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Oleg Popadyuk

PhD in Law, MGIMO University

Vyacheslav Trubnikov

Vice President of the Russian International Affairs Council (RIAC), Member of the Board of Directors of the Primakov Institute of World Economy and International Relations of the Russian Academy of Sciences, Ambassador Extraordinary and Plenipotentiary of the Russian Federation, General of the Army

Igor Denisov

Senior Research Fellow of the Institute for International Studies at MGIMO-University

Harinder Sekhon

Ph.D. in International Relations, Senior Fellow, Vivekananda International Foundation

Andrey Kortunov

Director General of the Russian International Affairs Council, RIAC member

Kanwal Sibal

Former Foreign Secretary to the Government of India, Ambassador Extraordinary and Plenipotentiary of India, Member of the Advisory Board and Dean of the Centre for International Relations and Diplomacy, Vivekananda International Foundation

Prabhat Prakash Shukla

Ambassador Extraordinary and Plenipotentiary of India, Distinguished Fellow and Member of the Advisory Council, Vivekananda International Foundation

Liudmila Filippova

Expert at the Center for Strategic Research

Ksenia Kuzmina

Program Coordinator at the Russian International Affairs Council

India had an enduring friendship with the Soviet Union during much of the Cold War. The two countries built a strong strategic, military, economic and diplomatic relations that culminated in the Indo-Soviet Treaty of Peace, Friendship and Cooperation in August 1971. This was a remarkable diplomatic achievement for both India and the Soviet Union. Treaty served India and the USSR well during height of the Cold War, and relations were the strongest between them in the late 1970s.

However, due to changing global realities and their own preoccupations at the end of the Cold War, the relationship began to drift. It is only in recent years that once again India and Russia are trying to find ways to forge a common response to the new challenges facing the international community by refocusing on each other.

Over the last 15 years, the trade turnover between Russia and India has grown six-fold, large-scale military-technical projects have been implemented, natural resources have been developed jointly, and the number of academic programmes and educational exchanges has been growing. Russia and India enjoy a relationship based on deep trust and understanding, but need to do more to forge common positions on influential international platforms, including new platforms such as BRICS.

Still, to achieve substantial progress in bilateral relations it is necessary to renew their strategic paradigm. Working on a range of cooperation projects that meet the new economic needs of Russia and India will make a qualitative leap in economic ties possible. Joint initiatives should be based on the global competitive edge of both countries and transition to new development models. The cooperation mechanisms must be revised to adapt to new realities. The ultimate goal of this revision is to make Russia–India relations independent of their ties with third countries and impervious to crises and changes in global circumstances.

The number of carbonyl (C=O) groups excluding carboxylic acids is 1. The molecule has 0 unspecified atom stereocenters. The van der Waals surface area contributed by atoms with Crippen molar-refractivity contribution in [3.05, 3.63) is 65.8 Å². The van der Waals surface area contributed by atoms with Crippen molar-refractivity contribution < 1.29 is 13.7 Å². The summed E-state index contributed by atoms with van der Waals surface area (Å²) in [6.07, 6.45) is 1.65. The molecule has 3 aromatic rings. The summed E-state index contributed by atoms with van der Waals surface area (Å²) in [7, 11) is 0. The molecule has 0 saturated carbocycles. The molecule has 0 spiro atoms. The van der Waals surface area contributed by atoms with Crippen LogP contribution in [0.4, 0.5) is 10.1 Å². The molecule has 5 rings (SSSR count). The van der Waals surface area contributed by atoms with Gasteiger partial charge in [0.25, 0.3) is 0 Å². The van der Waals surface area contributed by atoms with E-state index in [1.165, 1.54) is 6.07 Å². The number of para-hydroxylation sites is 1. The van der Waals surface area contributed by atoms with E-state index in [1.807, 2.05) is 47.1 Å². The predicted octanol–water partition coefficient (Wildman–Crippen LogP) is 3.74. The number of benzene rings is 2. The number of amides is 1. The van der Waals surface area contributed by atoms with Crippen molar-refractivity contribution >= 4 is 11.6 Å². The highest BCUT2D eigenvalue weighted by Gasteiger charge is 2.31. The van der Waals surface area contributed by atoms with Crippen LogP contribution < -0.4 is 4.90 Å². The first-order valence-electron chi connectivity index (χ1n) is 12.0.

The present paper, which is a result of a joint effort undertaken by the Russian International Affairs Council (RIAC) and the Vivekananda International Foundation (VIF), opens up a new discussion on the prospects of relations between the two countries and the steps required to develop them further. The authors express hope that ideas and recommendations expressed herein will provide the necessary expert support for state level contacts and will be helpful in foreign policy decision-making by the two governments.


In 2017, Russia and India celebrate the 70th anniversary of diplomatic relations. Over the years, the two states have steadily developed mutually beneficial ties. Their cooperation has achieved the level of special and privileged strategic partnership. Regular contacts between the two leaders have become an established practice. However, in order to make full use of the collaboration potential, ties between Russia and India should be taken to a qualitatively new level. 

Russian International Affairs Council (RIAC) and the Vivekananda International Foundation (VIF) have drafted a joint report in order to open up a new discussion on the prospects of Russia-India relations and the steps required to develop them further. The authors express hope that ideas and recommendations expressed in the paper will provide the necessary expert support for state level contacts and will be helpful in foreign policy decision-making by the two governments.

70th Anniversary of Russia-India Relations: New Horizons of Privileged Partnership. Report, 1.5 Mb

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Poll conducted

  1. Korean Peninsula Crisis Has no Military Solution. How Can It Be Solved?
    Demilitarization of the region based on Russia-China "Dual Freeze" proposal  
     36 (35%)
    Restoring multilateral negotiation process without any preliminary conditions  
     27 (26%)
    While the situation benefits Kim Jong-un's and Trump's domestic agenda, there will be no solution  
     22 (21%)
    Armed conflict still cannot be avoided  
     12 (12%)
    Stonger deterrence on behalf of the U.S. through modernization of military infrastructure in the region  
     4 (4%)
    Toughening economic sanctions against North Korea  
     2 (2%)
 
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